Polar Bear Plunge: Sea of humanity spurs waves of Special Olympics support

REHOBOTH BEACH – From a sea of humanity came waves of support for children and adults in Delaware with intellectual disabilities.

Fresh from the South Pole via Lewes, Delaware, the Plunging Polar Penguins: Karen Peterman, Patty Catanzariti, Wendy Schadt, Joanne Kempton, Carla Costa and Linda Tobin.

Hours before the Philadelphia Eagles squared off with the New England Patriots in Super Bowl LII, several thousand polar bears braved 37-degree Atlantic Ocean water Sunday in the 27th Lewes Polar Bear Plunge for Special Olympics.

“It was terrible,” said Ron MacArthur, a local newsman/photographer who was enticed to take the plunge by his 7-year-old grand-daughter Jenna.

Kirsten Scher, a Middletown High School junior, was another Plunge rookie encouraged to participate. “All of my friends did it last year,” she said.

Back for his 18th Plunge was Jerry Hickman, a 75-year-old former U.S. Marine from Ocean View. This year he raised $1,427 in support of Special Olympics Delaware and its programs that serve 4,200 children and adults statewide.

Mr. Hickman, accompanied by a small platoon of family and colleagues, is already looking ahead two years. “It will be my 20th in 2020,” he said. “So, it will be 20 in 2020 …”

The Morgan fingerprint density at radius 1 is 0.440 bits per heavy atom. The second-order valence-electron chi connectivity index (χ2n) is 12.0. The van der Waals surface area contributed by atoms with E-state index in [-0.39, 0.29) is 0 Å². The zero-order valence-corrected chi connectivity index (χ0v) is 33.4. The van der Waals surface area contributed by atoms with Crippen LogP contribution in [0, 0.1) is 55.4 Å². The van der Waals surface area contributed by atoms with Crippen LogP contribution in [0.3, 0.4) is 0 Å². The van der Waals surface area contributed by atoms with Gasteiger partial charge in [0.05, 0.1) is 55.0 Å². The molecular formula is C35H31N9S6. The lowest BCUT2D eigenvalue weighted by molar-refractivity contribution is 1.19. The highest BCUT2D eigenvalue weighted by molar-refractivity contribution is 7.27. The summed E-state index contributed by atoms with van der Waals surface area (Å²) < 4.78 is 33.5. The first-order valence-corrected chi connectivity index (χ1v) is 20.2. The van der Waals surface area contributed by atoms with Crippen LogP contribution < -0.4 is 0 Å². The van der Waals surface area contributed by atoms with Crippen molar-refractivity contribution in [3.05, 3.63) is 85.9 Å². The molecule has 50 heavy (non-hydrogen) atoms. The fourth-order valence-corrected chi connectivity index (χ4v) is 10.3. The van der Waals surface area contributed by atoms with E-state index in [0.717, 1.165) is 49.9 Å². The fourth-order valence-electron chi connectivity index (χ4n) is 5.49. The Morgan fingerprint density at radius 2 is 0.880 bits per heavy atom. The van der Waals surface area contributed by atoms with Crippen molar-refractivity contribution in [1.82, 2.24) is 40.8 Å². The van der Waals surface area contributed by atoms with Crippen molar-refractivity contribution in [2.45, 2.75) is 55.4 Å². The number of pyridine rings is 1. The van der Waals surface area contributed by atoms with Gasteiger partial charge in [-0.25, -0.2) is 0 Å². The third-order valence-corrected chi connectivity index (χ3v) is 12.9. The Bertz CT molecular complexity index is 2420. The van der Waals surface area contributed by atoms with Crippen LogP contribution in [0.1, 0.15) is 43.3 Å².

As expected there was plenty of Eagle Green on the beach and the Rehoboth Beach Boardwalk.

Among the attention grabbers: Sam and Nancy Lesher, a husband/wife tandem from Lewes. They both wore No. 9 Foles jerseys, Eagle scarves and gloves and dog masks – a “Philly phanatic” canine craze that began when Eagles players Lane Johnson and Chris Long left the field wearing dog masks following Philadelphia’s 15-10 win over Atlanta in the NFC divisional playoff round.

Their costume attire drew numerous requests for photo opts. And they took the plunge, too.

“We love doing this every year,” said Mr. Lesher.

Last year they dressed as a fisherman and a shark. In 2016, their costume gig was Patriots’ quarterback Tom Brady with a tire pump, an all-in-good-fun reference to the controversy surrounding the infamous football “deflategate.”

“It’s for a good cause,” said Mr. Lesher. “It’s so much fun.”

This year’s event featured 3,383 registered polar bears who teamed to raise approximately $875,000, said SODE spokesman Jon Buzby. That was just shy of last year’s event that raised for than $900,000.

In its 27-year history, the Plunge has raised close to $11 million for Special Olympics Delaware’s year-round program of sports training, athletic competition and related programs.

“We continue to be amazed by the outpouring of support from what is now multiple generations of Bears who make it a tradition to continue and support an event that means so much to our 4,200 athletes in terms of not only dollars raised to support them on the fields and in the gyms and around the tracks, but the awareness it creates to the community of the abilities of people with intellectual disabilities,” said Mr. Buzby.

News Editor Glenn Rolfe can be reached at grolfe@newszap.com

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